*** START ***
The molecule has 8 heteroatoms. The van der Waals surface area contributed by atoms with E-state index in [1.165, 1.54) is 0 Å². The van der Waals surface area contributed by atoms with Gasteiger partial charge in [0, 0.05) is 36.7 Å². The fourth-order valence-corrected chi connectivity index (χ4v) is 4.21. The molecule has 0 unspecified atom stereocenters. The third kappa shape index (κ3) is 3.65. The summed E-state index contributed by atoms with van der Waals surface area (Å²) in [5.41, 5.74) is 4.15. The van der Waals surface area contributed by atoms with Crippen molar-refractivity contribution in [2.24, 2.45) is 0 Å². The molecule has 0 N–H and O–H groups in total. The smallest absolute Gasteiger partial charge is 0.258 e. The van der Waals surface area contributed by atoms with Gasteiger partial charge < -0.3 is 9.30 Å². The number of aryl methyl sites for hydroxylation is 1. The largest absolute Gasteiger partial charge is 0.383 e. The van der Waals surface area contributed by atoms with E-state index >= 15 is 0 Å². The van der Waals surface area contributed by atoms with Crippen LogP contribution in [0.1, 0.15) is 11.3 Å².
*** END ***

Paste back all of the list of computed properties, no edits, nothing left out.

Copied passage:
The molecule has 8 heteroatoms. The van der Waals surface area contributed by atoms with E-state index in [1.165, 1.54) is 0 Å². The van der Waals surface area contributed by atoms with Gasteiger partial charge in [0, 0.05) is 36.7 Å². The fourth-order valence-corrected chi connectivity index (χ4v) is 4.21. The molecule has 0 unspecified atom stereocenters. The third kappa shape index (κ3) is 3.65. The summed E-state index contributed by atoms with van der Waals surface area (Å²) in [5.41, 5.74) is 4.15. The van der Waals surface area contributed by atoms with Crippen molar-refractivity contribution in [2.24, 2.45) is 0 Å². The molecule has 0 N–H and O–H groups in total. The smallest absolute Gasteiger partial charge is 0.258 e. The van der Waals surface area contributed by atoms with Gasteiger partial charge < -0.3 is 9.30 Å². The number of aryl methyl sites for hydroxylation is 1. The largest absolute Gasteiger partial charge is 0.383 e. The van der Waals surface area contributed by atoms with E-state index >= 15 is 0 Å². The van der Waals surface area contributed by atoms with Crippen LogP contribution in [0.1, 0.15) is 11.3 Å².